Danae
And if what’s the ramifications of if you use a mouthguard or a splint that hasn’t been so, you know, you’ve gone and bought a cheap one, perhaps not gone to someone that’s actually specialised in sleep dentistry like yourself say you’ve gone somewhere. What’s the implications of what damage can be done if you’re wearing a splint that doesn’t fit to your to your needs, to you?

Christopher
Okay, so that’s a double edge. That’s a dual purpose question. So buying the boil and bite, believe it or not, is probably not terribly harmful because the chances of you complying or using it long term is so low that it can’t do damage that quickly. The bigger danger is going to someone who doesn’t know what they’re doing, who thinks it is just a piece of plastic and thinks that within their scope of practice so therefore they can do it.That’s the bigger worry because we do get changes in teeth position and we also get changes in jaw position. And the jaw reposition is completely preventable if you’re made aware of it and you reviewed appropriately. And the teeth movement is very minor in in my world because I’ve been doing it for 30 years and pretty much was the first person in Perth doing it in association with Sir Charles Gardiner Hospital. We sort of wrote the book on it so we know what what can happen.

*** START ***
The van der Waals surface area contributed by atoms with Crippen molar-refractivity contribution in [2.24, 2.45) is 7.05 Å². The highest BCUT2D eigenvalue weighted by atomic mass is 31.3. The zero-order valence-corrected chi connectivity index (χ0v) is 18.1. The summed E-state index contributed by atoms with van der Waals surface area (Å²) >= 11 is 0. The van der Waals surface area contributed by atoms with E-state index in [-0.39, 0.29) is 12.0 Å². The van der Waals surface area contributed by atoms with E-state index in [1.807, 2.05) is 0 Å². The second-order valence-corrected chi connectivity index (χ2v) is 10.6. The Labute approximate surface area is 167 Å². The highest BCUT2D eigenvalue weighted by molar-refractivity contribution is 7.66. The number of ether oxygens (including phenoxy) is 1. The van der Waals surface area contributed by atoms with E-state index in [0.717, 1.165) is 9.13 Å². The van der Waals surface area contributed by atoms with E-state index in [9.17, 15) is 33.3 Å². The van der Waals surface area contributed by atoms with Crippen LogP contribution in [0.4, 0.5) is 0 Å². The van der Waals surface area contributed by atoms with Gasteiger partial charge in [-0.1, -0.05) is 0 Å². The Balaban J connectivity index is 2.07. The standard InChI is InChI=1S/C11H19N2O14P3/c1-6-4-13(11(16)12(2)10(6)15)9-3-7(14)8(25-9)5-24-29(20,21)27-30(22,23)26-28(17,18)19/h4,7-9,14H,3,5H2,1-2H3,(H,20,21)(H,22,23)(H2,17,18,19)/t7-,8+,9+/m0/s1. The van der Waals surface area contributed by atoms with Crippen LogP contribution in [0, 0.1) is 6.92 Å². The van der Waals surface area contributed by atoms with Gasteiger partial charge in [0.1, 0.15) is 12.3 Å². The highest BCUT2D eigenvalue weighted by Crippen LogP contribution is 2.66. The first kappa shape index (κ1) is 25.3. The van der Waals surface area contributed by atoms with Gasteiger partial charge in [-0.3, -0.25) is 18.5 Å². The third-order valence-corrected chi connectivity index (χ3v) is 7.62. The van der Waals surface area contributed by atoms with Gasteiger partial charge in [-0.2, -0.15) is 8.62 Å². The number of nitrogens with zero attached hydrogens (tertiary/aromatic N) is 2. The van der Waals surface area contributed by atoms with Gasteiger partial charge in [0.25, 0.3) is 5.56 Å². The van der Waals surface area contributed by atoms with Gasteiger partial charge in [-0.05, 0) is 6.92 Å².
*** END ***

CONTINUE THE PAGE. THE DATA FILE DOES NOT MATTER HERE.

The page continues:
Christopher
But unfortunately, not everyone does know. And what that means in real life is that I get all the mistakes so the mistakes end up with me and they are nearly always preventable if the knowledge of the person providing the treatment was better than it is.

Danae
What about when a patient has gone and gone and got a mandibular cheap mandibular splint or they’ve worn a mouthguard gone into the pharmacist, they’ve said, you know, use this mouthguard that’s going to stop your snoring and they’ve persisted with that, but then they’ve started getting jaw pain or they’ve gone back to their GP and then they referred to someone like yourself, someone who’s actually very specialized in sleep, dentistry. What is what are some of the things you’ve seen in these sort of cases?

Christopher